The unstoppable Gotye juggernaut continues to defy the odds by clocking a third week atop the Billboard Hot 100 singles charts in the United States for single ‘Somebody That I Used To Know’, his duet with fellow Melbourne-based musician Kimbra.

The last time an Aussie managed the conquer the US charts was in 1999 with Savage Garden’s ‘I Knew I Loved You’. The track, which almost didn’t happen after the original duet partner pulled out, has now sold over 6 million copies worldwide and gone #1 in 16 countries.

In the last week alone in the US, Gotye sold 414,000 downloads of the single, down 11% from the previous week. In the week prior 463,000 digital copies of the song were sold, and 542,000 were sold the week prior.

According to Billboard, the impressive sales figures set a new record in US chart history, no artist has sold more than 400,000 digital copies of a single for three consecutive weeks.

Don’t think that’s impressive? It is when you take a look at the artists who could only manage two weeks above 400,000 – Lady Gaga and her single Born This Way, Flo Rida and his single ‘Right Round’, and Bruno Mars for his single ‘Grenade’.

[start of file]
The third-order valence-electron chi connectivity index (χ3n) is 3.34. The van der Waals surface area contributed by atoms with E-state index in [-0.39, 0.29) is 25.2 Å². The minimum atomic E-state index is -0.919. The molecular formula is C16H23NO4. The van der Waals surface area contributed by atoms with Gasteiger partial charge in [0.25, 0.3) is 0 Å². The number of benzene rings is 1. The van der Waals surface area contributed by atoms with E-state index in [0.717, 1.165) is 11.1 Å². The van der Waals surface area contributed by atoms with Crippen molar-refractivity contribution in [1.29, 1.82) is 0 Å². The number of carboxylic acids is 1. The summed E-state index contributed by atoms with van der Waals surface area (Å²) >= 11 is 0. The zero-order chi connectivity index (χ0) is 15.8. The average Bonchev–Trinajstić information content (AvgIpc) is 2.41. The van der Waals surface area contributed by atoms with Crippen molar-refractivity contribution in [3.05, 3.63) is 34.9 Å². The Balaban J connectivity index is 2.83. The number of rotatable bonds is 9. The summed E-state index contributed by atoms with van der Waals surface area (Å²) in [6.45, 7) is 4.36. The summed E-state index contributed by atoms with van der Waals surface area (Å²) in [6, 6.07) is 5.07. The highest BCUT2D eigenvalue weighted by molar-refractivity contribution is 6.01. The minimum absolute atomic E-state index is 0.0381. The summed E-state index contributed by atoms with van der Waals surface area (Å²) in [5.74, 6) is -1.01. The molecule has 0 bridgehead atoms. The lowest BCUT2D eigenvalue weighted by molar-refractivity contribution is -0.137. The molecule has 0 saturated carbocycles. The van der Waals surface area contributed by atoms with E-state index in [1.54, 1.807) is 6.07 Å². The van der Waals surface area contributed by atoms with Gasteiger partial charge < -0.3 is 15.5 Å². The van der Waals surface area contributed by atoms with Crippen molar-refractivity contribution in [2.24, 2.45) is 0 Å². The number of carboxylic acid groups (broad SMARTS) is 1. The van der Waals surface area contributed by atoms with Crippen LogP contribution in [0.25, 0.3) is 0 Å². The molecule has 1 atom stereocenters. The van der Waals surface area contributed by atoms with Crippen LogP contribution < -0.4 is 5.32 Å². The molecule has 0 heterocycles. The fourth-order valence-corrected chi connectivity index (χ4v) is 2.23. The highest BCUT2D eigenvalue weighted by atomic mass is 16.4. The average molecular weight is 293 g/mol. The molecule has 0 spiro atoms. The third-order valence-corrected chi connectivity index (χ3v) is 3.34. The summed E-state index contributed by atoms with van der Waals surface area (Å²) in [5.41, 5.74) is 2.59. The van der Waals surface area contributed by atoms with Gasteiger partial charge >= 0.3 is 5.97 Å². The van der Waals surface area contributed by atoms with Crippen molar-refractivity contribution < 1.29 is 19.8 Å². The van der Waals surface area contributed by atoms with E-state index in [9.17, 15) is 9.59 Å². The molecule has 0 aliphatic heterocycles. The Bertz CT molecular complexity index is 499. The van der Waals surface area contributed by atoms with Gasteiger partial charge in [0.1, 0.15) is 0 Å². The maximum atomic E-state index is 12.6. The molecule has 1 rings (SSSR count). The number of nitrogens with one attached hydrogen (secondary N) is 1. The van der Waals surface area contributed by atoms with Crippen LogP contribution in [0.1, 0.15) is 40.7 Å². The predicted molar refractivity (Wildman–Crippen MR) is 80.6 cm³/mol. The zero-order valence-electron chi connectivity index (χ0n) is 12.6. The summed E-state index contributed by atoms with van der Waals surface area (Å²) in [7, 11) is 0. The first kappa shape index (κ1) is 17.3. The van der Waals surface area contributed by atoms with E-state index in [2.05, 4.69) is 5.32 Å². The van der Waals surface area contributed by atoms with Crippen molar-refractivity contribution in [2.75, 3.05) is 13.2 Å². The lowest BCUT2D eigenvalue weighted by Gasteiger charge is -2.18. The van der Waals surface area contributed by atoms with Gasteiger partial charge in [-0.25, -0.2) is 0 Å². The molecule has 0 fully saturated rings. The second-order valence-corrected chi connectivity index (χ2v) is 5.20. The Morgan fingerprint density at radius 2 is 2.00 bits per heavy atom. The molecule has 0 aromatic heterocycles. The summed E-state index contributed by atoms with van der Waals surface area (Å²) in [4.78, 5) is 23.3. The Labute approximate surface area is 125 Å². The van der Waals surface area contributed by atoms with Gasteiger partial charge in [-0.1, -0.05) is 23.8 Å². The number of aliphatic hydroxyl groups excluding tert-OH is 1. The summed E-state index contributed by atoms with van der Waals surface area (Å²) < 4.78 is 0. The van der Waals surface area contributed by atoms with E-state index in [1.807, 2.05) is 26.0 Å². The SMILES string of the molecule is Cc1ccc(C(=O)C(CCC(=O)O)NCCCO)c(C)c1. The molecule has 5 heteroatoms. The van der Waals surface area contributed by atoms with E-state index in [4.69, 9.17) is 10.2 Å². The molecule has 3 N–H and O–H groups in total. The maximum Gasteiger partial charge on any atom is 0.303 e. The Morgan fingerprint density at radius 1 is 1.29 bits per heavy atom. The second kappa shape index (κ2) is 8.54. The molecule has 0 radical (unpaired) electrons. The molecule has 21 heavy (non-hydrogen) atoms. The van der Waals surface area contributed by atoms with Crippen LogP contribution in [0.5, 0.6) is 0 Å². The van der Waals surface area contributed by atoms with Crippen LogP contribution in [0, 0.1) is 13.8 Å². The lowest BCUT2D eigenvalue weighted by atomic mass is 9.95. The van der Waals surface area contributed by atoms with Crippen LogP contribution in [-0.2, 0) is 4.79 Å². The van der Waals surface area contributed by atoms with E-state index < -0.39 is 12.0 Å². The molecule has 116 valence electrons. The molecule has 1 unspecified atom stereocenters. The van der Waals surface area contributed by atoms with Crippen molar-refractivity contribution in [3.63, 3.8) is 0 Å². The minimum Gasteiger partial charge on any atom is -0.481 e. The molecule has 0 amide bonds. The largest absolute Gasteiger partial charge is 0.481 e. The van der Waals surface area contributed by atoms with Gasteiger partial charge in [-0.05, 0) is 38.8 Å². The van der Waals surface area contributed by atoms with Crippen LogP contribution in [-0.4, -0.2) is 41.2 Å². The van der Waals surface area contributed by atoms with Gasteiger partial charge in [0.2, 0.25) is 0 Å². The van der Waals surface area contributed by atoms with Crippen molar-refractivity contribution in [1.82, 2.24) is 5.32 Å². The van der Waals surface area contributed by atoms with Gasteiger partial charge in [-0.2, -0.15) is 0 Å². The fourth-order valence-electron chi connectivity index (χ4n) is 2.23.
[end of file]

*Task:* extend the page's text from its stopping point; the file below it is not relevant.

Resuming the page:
The track’s success has been helped by huge radio airplay across the United States – it’s estimated that over 106 million Americans heard the song on radio in the last week alone – and Gotye’s live shows including a performance at Coachella.

Gotye and Kimbra’s numerous television appearances have no doubt also helped, as has covers performed on primetime television programs American Idol and Glee.

But despite his success Gotye remains grounded and is already looking to the future and his fourth album. “I can’t put a timeline on it. But I do know that I’d like to do a more traditional record, focusing more on chords and harmonies and things like that,” he revealed in an interview with NME. “I’d like to collaborate more with people and make more use of my band, rather than just me working on my own.”

“I work in stages, I usually need to withdraw for a while and experiment with things before my better ideas start floating to the top. I have a lot of unfinished things and demos from the last record, but I usually like to start afresh when I make a new record, so going by my previous track record, a couple of years wouldn’t be out of the question.”

“The success of this album means I might allow myself a bigger budget, but I don’t think more money would be a big benefit to my music.”

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